When sporting goods retailer evo ships ski boots ahead of the winter season, some will be delivered to the company's competitors — who will then help evo customers be sure the boots are a good fit.
"We've reached out to the best independent shops and asked, can you offer the same service to our customers using your store and your expertise?" says Bryce Phillips, co-owner of Seattle-based evo, which has an online business and stores in Seattle, Denver and Portland, Ore. The company, which tested the idea last holiday season and has continued it through the year, has more than 20 stores signed up and hopes to have 40 by the end of the year.
It's a non-traditional approach, the kind of creativity independent stores are using to be competitive and survive in an increasingly uncertain retail industry. Phillips says the arrangements benefit all the retailers involved because customers who feel well-served are likely to buy something else in the store where they pick up their evo packages.
This has been a chaotic year for the retail industry, with the Internet taking more business and even big-name retailers like Macy's, J.C. Penney and Payless ShoeSource closing stores after disappointing sales. It can be harder for smaller stores to match the selection, prices and delivery offered by online retailers. So independents are strategizing for the fourth quarter, the busiest time for retail, trying out unorthodox ideas or new services and building on ones they've had success with.
Evo, which sells surfing, snow sports, skating and biking gear, gets 80% of its business from its online business. But because it has plenty of competition online and off, "we need to do the things that made us different from the beginning," Phillips says.
That includes offering services like travel planning for customers who want to go on snowboarding, surfing or other outdoor sports-focused vacations.
Clothing stores are particularly vulnerable, as evidenced by the struggles of department stores that are heavily dependent on womenswear, and chains like Limited that have shut down. Marcia Feller keeps looking for ways to keep customers coming back to her women's shop, Couleur Collection, even though 2016 was the most profitable of her 17 years in business.
Feller focuses not only on finding the clothes customers want, but on making the store a place they want to be. The clothes are arranged by color, making it easier for shoppers with a specific palette in mind. One wall of the shop in Falmouth, Maine, displays works by local artists. She holds classes to teach women how to use the clothes they already own to create better looks, and she doesn't sell anything during those events. During the holidays, her staff will wrap all presents for free, with high-quality paper and bows.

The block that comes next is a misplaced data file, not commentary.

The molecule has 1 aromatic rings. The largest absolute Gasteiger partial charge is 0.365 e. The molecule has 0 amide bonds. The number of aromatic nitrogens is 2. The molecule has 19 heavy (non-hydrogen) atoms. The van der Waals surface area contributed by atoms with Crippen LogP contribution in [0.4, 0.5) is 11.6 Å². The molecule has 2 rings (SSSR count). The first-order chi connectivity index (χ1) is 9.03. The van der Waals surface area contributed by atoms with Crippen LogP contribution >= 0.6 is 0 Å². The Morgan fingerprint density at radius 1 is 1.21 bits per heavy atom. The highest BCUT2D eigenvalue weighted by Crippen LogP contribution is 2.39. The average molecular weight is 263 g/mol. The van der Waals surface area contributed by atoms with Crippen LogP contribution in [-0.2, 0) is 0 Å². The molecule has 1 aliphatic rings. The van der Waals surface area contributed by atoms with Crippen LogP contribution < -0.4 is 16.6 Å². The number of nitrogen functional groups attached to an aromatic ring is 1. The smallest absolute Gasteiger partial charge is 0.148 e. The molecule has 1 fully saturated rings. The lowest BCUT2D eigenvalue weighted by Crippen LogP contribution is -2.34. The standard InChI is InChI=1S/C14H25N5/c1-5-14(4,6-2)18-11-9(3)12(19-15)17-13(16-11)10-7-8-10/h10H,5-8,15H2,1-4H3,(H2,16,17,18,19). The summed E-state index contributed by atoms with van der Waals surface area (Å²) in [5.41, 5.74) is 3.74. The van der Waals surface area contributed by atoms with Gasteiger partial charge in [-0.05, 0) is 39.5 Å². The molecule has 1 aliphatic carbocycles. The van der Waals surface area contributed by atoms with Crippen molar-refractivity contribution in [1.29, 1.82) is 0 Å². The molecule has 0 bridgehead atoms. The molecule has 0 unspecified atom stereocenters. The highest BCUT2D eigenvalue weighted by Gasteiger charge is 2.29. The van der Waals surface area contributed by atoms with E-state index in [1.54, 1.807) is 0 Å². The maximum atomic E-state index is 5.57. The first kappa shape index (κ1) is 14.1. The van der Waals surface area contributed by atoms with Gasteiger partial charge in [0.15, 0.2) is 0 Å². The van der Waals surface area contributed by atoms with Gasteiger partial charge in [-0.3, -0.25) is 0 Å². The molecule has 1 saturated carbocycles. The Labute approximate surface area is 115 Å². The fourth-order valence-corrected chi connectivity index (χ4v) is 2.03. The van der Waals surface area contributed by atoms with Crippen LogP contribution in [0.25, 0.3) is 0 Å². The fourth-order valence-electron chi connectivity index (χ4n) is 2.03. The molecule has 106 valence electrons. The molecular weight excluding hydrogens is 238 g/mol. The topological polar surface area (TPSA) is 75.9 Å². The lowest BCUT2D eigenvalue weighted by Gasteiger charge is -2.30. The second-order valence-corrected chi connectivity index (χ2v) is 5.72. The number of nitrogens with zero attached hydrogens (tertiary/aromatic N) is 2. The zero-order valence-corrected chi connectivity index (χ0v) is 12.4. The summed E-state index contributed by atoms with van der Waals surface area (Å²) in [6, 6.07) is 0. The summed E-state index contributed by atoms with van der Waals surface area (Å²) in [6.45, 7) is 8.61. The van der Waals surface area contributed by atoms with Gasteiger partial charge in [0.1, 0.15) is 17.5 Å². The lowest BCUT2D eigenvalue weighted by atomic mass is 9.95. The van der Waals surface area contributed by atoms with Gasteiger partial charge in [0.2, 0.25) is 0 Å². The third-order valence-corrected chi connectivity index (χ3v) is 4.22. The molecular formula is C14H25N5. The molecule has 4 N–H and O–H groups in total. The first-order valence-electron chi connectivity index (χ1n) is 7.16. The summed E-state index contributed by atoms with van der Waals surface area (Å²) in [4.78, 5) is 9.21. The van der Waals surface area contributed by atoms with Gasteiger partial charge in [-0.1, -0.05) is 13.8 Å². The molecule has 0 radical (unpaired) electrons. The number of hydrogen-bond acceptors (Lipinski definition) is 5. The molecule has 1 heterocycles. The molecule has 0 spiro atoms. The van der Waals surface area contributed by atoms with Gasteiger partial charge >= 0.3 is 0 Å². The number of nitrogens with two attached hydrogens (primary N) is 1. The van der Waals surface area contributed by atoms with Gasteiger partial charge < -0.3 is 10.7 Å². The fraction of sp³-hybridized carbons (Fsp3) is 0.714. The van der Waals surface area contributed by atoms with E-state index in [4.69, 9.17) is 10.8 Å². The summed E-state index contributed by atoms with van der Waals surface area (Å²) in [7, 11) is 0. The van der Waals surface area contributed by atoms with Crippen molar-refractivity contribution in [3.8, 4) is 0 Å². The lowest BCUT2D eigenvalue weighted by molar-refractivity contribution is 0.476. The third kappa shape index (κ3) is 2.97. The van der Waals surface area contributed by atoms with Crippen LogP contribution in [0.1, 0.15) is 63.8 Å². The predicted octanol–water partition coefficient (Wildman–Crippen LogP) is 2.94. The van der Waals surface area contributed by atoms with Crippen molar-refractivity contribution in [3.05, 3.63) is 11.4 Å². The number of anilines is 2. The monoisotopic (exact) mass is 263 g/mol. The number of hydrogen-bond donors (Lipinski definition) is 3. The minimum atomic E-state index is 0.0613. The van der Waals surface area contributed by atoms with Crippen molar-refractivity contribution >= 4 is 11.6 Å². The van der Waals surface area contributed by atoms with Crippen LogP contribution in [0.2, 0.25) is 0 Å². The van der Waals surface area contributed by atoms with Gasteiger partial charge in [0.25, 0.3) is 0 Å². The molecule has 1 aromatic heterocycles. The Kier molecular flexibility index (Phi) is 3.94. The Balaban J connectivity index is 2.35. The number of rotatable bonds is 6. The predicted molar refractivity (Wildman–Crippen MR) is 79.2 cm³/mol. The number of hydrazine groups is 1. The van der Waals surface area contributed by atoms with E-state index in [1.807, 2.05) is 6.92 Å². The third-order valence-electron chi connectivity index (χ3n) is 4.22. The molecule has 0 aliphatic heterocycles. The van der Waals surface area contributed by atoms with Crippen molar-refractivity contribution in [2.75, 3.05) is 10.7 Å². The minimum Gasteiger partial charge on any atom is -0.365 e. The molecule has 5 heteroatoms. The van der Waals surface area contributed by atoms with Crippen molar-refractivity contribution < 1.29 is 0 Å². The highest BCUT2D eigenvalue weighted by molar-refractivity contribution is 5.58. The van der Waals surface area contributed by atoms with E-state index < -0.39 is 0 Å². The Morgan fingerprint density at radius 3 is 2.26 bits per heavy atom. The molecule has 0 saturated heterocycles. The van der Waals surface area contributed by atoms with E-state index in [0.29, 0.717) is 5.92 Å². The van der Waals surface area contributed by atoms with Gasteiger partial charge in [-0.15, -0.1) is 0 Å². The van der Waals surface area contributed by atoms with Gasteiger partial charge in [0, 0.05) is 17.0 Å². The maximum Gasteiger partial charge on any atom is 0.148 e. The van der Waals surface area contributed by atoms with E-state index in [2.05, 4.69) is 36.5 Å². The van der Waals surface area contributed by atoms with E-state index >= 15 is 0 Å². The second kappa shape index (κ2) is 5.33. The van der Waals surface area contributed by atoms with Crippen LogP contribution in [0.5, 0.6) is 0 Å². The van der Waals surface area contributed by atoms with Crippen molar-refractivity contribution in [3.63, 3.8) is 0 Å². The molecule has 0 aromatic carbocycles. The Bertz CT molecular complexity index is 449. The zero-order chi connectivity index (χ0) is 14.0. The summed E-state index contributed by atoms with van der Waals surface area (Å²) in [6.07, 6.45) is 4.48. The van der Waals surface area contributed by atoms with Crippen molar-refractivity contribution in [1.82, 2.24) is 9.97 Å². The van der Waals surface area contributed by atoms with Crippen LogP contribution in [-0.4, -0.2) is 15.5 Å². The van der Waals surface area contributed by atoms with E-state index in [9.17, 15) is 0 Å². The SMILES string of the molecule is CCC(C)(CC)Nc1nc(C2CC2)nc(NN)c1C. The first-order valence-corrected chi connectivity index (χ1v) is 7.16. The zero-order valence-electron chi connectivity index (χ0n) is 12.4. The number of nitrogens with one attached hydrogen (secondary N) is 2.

"There's room for the good stores that take care of customers and offer products to women that make them feel great and an experience that makes them feel great," Feller says. A part of that: A staff that's been with her for years and treats shoppers like friends.
Alan Horowitz, owner of men's suit maker Alan David, is increasing the services he offers. The company gives free alterations for the lifetime of its garments, and sends tailors from the Manhattan store to customers' homes into New Jersey and Connecticut to fit them. With the fourth quarter coming up, he's planning what gifts to give his customers to thank them for their business.
Especially during the holiday season, experts say stores need to think and act like online sellers.
"You don't want to let someone out of the store without the sale," says JD Woods, a senior executive at Dotcom Distribution, a company that fulfills and ships orders for e-commerce companies. "You want the ability to order the item and get it to the customer as fast as possible."
At eBags, which sells luggage, backpacks and other travel accessories, CEO Mike Edwards has seen a big shift to mobile shopping and along with it, customers' heightened expectations of quick service.
Shoppers want to see merchandise they'll like, but not have to hunt through the whole site to find it. So eBags, like other companies, uses sophisticated software to make recommendations to shoppers as they browse a site. The Denver-based business monitors visitors to the site to be sure the merchandise they see is a good fit for them.
"You have to have a really incredible experience when they come to your site," Edwards says.